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Chapter 9: Presidential Leadership

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by

Michael Mannino

on 10 March 2014

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Transcript of Chapter 9: Presidential Leadership

3) When Presidents expanded their powers
- Jefferson acquiring the Louisiana Territory from France.

- Lincoln during the American Civil War

- FDR during the Great Depression

- George W. Bush after the terrorist attacks on
9/11/2001
5) Marbury v. Madison (1803)-
The Supreme Court established Judicial Review - the ability to determine an act of Congress unconstitutional

6) Youngstown Sheet v. Sawyer (1952)-
Limited the president's power that COULD threaten national security.

7) Hamdi v. Rumsfeld (2004) -
the US couldn't indefinitely lock up suspected terrorists without giving them a chance to challenge their detention in court.
8) the President's Role
Head of State:
Represents the nation & performs ceremonial roles, by serving as hosts to foreign visiting leaders.

Chief Executive:
Carries out & enforces the laws of Congress. In charge of federal departments & agencies
.

Chief Legislator:
Proposes legislation for Congress to consider.

Economic Planner:
Submits annual economic reports & prepares the annual budget pending Congressional approval.


Chapter 9: Presidential Leadership
1) Main responsibility of the Executive Branch?

To enforce the laws passed by Congress

2) Where are the powers of the president?

Article II of the Constitution.


4) Four ways Congress can Limit the President
- Override a presidential veto (2/3rd majority of both chambers of Congress

- The Senate refusing to confirm a presidential nomination

- the House of Reps. NOT approving the president's budget


- Impeachment & Conviction (removal)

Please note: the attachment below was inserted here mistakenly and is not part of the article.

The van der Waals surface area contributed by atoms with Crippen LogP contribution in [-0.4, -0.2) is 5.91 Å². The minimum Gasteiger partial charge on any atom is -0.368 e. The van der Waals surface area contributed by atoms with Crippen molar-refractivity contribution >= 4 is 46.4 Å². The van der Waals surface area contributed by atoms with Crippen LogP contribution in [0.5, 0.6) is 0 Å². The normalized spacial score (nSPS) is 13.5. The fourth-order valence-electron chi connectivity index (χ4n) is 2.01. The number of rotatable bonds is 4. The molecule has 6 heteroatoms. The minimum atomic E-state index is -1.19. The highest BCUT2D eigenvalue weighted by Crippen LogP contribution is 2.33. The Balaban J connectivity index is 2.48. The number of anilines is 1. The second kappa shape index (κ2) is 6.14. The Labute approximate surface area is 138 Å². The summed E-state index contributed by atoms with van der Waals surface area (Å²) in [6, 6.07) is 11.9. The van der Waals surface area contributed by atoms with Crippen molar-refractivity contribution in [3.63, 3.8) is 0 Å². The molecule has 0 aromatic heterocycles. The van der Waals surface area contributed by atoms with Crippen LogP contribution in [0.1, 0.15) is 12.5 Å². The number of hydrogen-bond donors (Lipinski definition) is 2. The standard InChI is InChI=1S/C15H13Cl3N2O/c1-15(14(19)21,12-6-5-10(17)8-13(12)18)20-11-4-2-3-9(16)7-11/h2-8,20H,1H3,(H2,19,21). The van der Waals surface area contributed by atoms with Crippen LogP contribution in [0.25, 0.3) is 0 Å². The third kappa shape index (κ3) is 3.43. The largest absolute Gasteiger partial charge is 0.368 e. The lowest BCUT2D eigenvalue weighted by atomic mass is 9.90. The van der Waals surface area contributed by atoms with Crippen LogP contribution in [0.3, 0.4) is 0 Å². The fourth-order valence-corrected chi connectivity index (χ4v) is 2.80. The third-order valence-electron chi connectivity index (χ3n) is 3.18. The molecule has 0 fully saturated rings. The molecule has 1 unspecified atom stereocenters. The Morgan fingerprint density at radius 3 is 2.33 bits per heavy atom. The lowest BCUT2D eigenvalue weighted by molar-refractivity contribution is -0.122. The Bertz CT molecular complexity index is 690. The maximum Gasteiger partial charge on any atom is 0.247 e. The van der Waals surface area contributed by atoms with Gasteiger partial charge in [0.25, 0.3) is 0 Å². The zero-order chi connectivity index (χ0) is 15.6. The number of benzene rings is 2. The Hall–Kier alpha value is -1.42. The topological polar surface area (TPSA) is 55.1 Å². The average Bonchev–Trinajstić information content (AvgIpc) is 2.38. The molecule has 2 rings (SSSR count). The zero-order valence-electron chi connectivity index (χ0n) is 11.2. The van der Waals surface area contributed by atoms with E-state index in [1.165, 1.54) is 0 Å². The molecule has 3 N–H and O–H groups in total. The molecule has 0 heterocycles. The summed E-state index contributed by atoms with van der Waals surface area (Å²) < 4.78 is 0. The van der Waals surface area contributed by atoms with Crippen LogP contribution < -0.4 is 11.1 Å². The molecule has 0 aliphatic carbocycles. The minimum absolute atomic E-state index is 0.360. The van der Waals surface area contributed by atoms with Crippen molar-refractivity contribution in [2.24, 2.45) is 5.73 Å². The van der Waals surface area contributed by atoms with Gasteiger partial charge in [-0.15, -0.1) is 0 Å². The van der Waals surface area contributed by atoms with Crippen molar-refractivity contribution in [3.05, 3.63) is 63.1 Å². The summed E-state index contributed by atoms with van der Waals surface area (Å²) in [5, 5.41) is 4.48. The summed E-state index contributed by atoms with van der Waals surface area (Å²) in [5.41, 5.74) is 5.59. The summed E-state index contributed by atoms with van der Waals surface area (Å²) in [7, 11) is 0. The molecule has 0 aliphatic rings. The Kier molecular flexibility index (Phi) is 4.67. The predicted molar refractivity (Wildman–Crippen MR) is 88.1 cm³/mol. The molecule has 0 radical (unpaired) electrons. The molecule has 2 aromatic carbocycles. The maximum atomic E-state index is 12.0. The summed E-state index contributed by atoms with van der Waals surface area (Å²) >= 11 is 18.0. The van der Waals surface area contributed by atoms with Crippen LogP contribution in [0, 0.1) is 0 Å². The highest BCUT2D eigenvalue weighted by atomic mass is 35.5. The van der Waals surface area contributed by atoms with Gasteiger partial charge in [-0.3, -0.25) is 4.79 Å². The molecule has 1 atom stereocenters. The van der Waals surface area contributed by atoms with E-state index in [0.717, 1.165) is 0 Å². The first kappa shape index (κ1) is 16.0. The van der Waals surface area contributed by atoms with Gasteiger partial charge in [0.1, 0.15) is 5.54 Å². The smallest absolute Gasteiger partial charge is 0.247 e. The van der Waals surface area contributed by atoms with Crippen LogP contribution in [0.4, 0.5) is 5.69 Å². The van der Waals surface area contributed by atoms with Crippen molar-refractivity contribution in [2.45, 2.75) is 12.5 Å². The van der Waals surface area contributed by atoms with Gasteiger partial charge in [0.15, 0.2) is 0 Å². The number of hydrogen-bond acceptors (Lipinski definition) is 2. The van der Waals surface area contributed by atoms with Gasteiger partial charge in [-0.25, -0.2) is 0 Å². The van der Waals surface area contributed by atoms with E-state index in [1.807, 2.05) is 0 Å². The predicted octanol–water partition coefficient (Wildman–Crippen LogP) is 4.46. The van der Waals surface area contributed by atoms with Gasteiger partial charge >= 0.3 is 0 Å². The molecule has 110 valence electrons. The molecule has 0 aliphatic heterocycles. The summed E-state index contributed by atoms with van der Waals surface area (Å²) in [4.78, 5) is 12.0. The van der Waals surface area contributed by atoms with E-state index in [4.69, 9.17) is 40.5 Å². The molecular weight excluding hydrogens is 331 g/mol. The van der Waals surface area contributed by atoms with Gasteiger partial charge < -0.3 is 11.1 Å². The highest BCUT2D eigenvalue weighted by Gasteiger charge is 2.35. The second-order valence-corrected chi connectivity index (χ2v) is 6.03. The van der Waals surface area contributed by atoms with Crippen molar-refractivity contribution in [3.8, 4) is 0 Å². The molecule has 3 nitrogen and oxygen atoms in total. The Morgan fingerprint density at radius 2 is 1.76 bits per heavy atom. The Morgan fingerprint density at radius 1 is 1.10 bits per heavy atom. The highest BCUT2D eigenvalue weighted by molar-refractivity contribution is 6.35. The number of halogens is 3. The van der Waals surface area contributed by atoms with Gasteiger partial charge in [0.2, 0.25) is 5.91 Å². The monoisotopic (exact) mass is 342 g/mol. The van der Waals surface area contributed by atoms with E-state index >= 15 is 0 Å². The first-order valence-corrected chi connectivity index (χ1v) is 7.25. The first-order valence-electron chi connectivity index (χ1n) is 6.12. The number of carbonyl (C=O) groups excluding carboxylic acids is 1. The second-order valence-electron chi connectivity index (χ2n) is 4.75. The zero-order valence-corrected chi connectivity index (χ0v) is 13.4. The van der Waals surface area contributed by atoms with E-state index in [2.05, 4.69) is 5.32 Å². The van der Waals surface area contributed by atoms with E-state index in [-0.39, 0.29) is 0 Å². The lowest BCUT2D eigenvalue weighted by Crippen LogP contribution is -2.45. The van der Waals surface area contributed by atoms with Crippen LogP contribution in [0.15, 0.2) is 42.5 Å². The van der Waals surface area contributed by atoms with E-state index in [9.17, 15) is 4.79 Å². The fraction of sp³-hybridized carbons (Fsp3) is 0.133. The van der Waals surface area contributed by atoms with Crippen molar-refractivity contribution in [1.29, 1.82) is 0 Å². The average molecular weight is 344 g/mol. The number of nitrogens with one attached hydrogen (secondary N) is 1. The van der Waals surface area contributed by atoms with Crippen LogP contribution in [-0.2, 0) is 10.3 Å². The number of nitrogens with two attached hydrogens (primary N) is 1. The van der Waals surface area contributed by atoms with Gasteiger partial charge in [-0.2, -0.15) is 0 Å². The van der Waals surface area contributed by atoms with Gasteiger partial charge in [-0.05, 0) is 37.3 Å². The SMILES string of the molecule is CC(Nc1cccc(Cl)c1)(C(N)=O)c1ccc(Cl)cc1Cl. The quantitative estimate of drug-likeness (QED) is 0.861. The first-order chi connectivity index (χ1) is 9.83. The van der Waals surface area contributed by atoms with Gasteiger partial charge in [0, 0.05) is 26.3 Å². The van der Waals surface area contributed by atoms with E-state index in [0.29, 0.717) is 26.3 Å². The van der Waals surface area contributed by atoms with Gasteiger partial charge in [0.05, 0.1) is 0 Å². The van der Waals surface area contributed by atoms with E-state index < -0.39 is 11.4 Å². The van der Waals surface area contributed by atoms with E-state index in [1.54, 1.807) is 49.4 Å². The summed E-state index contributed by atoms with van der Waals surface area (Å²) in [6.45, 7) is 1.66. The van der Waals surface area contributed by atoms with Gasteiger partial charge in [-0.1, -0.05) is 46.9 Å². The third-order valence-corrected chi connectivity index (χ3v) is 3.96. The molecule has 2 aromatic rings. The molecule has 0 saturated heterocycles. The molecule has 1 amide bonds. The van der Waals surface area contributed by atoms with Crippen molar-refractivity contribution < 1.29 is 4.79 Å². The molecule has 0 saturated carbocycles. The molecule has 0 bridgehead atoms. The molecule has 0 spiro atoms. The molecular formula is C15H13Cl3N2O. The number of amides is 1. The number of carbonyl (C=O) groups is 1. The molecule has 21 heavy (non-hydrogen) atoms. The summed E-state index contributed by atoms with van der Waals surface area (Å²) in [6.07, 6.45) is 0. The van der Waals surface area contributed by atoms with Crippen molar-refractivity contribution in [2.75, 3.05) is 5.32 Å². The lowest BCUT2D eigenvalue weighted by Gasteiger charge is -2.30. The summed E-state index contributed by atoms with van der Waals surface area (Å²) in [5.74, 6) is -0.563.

of the president.
8) Continued

Party Leader:
Helps support members of his/her party. Sets policies that the party should take up.

Chief Diplomat:
Directs foreign policy, responds to international emergencies.

Commander in Chief:
In charge of the nation's armed forces, conducts military decisions. Can order the armed forces abroad & domestically.
Presidential Leadership & Skills

Understanding the Public:
Know & understand the American people, their hopes, fears & moods of the nation. Failure to understand the public could damage credibility.


Ability to Communicate:
Must be able to communicate well, to build public support for policies.
Sense of Timing:
Must know when to introduce a new policy or delay a proposed policy.
Ability to Compromise:
Able to give up some demands for something in return. Compromising is important to getting a president's agenda approved by Congress.

Political Courage:
the president must go against public opinion at times and take political risks.
United States v. Nixon
(1974):
The Supreme Court ruled that Executive Privilege can't be used if there is a scandal in the executive branch (the Watergate Scandal)
Openness to New Ideas:
Be flexible, be open to new ideas & opinions.
Full transcript